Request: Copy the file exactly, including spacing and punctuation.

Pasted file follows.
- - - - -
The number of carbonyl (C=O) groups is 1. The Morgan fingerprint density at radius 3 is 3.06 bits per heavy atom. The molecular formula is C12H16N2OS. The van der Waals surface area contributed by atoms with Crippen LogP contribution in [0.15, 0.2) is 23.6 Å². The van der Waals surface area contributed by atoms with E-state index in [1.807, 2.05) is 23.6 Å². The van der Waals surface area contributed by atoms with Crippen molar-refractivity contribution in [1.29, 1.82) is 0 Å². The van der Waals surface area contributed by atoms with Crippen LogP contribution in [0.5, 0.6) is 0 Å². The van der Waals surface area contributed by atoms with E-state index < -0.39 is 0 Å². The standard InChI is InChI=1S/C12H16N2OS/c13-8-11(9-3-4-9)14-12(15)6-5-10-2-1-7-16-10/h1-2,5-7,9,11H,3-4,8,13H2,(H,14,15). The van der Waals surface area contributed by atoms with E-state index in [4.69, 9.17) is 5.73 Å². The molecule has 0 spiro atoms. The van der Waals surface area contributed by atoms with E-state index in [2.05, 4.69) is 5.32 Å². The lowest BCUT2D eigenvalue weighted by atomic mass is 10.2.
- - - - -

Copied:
The number of carbonyl (C=O) groups is 1. The Morgan fingerprint density at radius 3 is 3.06 bits per heavy atom. The molecular formula is C12H16N2OS. The van der Waals surface area contributed by atoms with Crippen LogP contribution in [0.15, 0.2) is 23.6 Å². The van der Waals surface area contributed by atoms with E-state index in [1.807, 2.05) is 23.6 Å². The van der Waals surface area contributed by atoms with Crippen molar-refractivity contribution in [1.29, 1.82) is 0 Å². The van der Waals surface area contributed by atoms with Crippen LogP contribution in [0.5, 0.6) is 0 Å². The van der Waals surface area contributed by atoms with E-state index < -0.39 is 0 Å². The standard InChI is InChI=1S/C12H16N2OS/c13-8-11(9-3-4-9)14-12(15)6-5-10-2-1-7-16-10/h1-2,5-7,9,11H,3-4,8,13H2,(H,14,15). The van der Waals surface area contributed by atoms with E-state index in [4.69, 9.17) is 5.73 Å². The molecule has 0 spiro atoms. The van der Waals surface area contributed by atoms with E-state index in [2.05, 4.69) is 5.32 Å². The lowest BCUT2D eigenvalue weighted by atomic mass is 10.2.